I’ve gone through John Kerry’s acceptance speech, sifting out anything related to defense and the war against terror. In analyzing his own words, I’m hoping to gather an idea of how Kerry hopes to lead our military and our country as president and commander-in-chief.
I will be a commander in chief who will never mislead us into war.
I will have a secretary of Defense who will listen to the best advice of our military leaders.
My fellow Americans, this is the most important election of our lifetime. The stakes are high. We are a nation at war, a global war on terror against an enemy unlike any we have ever known before.
And in this journey, I am accompanied by an extraordinary band of brothers led by that American hero, a patriot named Max Cleland. Our band of brothers doesn’t march together because of who we are as veterans, but because of what we learned as soldiers. We fought for this nation because we loved it and we came back with the deep belief that every day is extra. We may be a little older now, we may be a little grayer, but we still know how to fight for our country.
Nothing yet except window dressing, but I included the above portion because it is related. Also, note the backhanded slams on the Bush administration, especially the opening salvo implying that Bush lied about Iraq, which could only serve to undermine our efforts there. Also, regarding the SecDef listening to military leaders, I would suspect that Rumsfeld has listened; he just hasn’t always agreed. The Army wanted the Crusader artillery program kept intact, but Rummy decided it was not needed in the foreseeable future and would provide no advantage in any conflicts currently on the horizon.
Now we get to the heart of Kerry’s defense statements.
Remember the hours after Sept. 11, when we came together as one to answer the attack against our homeland. We drew strength when our firefighters ran up the stairs and risked their lives, so that others might live. When rescuers rushed into smoke and fire at the Pentagon (news – web sites). When the men and women of Flight 93 sacrificed themselves to save our nation’s Capitol. When flags were hanging from front porches all across America, and strangers became friends. It was the worst day we have ever seen, but it brought out the best in all of us.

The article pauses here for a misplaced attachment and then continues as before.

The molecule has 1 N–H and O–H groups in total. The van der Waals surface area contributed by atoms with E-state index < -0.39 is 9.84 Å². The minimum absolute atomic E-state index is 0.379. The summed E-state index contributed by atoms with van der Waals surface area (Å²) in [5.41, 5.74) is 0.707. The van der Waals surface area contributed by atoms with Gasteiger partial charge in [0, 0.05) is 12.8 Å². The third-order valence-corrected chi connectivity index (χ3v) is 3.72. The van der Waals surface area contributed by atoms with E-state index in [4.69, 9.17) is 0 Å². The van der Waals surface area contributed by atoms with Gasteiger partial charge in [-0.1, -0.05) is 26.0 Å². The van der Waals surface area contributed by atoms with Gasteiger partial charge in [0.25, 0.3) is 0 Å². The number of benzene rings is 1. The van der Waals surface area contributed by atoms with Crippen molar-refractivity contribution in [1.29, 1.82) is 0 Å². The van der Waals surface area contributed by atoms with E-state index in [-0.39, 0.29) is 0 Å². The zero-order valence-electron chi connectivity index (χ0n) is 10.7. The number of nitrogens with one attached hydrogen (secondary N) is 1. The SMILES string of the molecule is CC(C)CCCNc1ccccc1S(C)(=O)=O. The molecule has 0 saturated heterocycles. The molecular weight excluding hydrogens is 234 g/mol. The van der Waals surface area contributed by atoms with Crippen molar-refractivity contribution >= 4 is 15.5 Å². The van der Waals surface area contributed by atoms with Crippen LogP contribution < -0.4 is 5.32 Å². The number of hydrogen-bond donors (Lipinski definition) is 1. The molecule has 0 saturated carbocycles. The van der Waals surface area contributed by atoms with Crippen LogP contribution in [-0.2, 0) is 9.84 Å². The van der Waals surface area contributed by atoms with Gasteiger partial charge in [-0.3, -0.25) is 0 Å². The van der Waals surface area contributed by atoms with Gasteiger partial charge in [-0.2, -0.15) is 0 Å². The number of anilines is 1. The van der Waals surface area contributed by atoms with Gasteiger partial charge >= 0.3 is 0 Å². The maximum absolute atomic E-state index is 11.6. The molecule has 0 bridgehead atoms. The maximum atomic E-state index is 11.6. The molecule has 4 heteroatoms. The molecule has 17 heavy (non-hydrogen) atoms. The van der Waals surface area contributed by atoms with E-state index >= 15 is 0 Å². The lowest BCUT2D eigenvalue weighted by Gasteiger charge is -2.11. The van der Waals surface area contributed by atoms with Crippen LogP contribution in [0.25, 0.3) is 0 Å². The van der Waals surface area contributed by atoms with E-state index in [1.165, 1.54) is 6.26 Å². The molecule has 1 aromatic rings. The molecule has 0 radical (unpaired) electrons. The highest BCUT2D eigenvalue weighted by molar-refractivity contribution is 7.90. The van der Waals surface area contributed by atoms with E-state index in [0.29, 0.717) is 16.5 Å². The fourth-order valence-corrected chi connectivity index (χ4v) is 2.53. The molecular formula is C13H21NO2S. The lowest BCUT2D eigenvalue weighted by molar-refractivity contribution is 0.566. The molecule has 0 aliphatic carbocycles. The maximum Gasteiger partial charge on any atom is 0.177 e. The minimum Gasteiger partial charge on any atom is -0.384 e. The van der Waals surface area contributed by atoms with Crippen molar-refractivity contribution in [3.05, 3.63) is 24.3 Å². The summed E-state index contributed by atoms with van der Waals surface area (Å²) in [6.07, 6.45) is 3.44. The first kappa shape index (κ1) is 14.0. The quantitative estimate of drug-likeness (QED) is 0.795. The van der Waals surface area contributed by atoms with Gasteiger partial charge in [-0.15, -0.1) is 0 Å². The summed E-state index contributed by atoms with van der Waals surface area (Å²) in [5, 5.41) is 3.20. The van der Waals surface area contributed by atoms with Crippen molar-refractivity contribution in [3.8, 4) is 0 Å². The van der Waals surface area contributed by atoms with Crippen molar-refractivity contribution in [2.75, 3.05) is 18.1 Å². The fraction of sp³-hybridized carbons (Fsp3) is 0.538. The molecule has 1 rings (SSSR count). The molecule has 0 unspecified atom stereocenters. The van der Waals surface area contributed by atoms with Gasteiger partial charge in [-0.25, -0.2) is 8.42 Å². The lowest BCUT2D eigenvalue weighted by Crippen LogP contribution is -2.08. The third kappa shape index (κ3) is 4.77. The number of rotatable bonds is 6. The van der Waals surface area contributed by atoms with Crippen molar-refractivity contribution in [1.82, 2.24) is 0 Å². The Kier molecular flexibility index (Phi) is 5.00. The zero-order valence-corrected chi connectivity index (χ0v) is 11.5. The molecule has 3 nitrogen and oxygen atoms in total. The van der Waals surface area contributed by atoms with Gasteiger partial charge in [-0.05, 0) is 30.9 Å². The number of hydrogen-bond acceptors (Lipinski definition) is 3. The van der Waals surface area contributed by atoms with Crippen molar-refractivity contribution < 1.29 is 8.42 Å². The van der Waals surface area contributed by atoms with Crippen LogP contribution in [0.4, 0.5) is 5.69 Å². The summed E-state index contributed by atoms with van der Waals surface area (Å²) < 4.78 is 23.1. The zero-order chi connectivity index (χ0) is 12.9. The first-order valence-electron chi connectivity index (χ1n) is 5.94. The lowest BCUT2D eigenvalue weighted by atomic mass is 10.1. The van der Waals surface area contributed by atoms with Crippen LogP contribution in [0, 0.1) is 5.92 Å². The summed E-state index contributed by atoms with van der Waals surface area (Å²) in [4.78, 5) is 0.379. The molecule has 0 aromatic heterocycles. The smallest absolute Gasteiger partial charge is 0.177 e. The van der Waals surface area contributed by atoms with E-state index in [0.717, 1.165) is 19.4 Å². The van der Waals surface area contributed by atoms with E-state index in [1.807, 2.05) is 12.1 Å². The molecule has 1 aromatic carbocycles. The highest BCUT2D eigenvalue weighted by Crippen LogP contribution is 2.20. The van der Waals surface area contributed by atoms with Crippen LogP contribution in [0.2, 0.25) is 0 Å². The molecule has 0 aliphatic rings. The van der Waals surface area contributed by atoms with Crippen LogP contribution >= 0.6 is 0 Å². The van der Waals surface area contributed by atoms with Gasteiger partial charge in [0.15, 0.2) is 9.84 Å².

I am proud that after Sept. 11 all our people rallied to President Bush’s call for unity to meet the danger. There were no Democrats. There were no Republicans. There were only Americans. How we wish it had stayed that way.
Bush laid out his plans for combating terrorism before Congress. The Dems and Reps were generally in agreement then. His strategy and focus has not changed, and he has held true to one course. If we are divided now, it is because others have sought to venture in another direction.
Now I know there are those who criticize me for seeing complexities and I do because some issues just aren’t all that simple. Saying there are weapons of mass destruction in Iraq doesn’t make it so.
Saying there are not weapons of mass destruction, unfortunately, does not make it so, either. How many more must be found?
Saying we can fight a war on the cheap doesn’t make it so. And proclaiming mission accomplished certainly doesn’t make it so.
How about not proclaiming the mission accomplished but instead saying it continues? Enough of the politics, can we get to ideas? As you said, we are a nation at war.
As President, I will ask hard questions and demand hard evidence. I will immediately reform the intelligence system so policy is guided by facts, and facts are never distorted by politics.
Generally agree here. Much needs to be done to repair our intelligence services. However, Kerry helped weaken them and now, with the implication without evidence that the facts were politically manipulated, he politicized the intelligence community needlessly.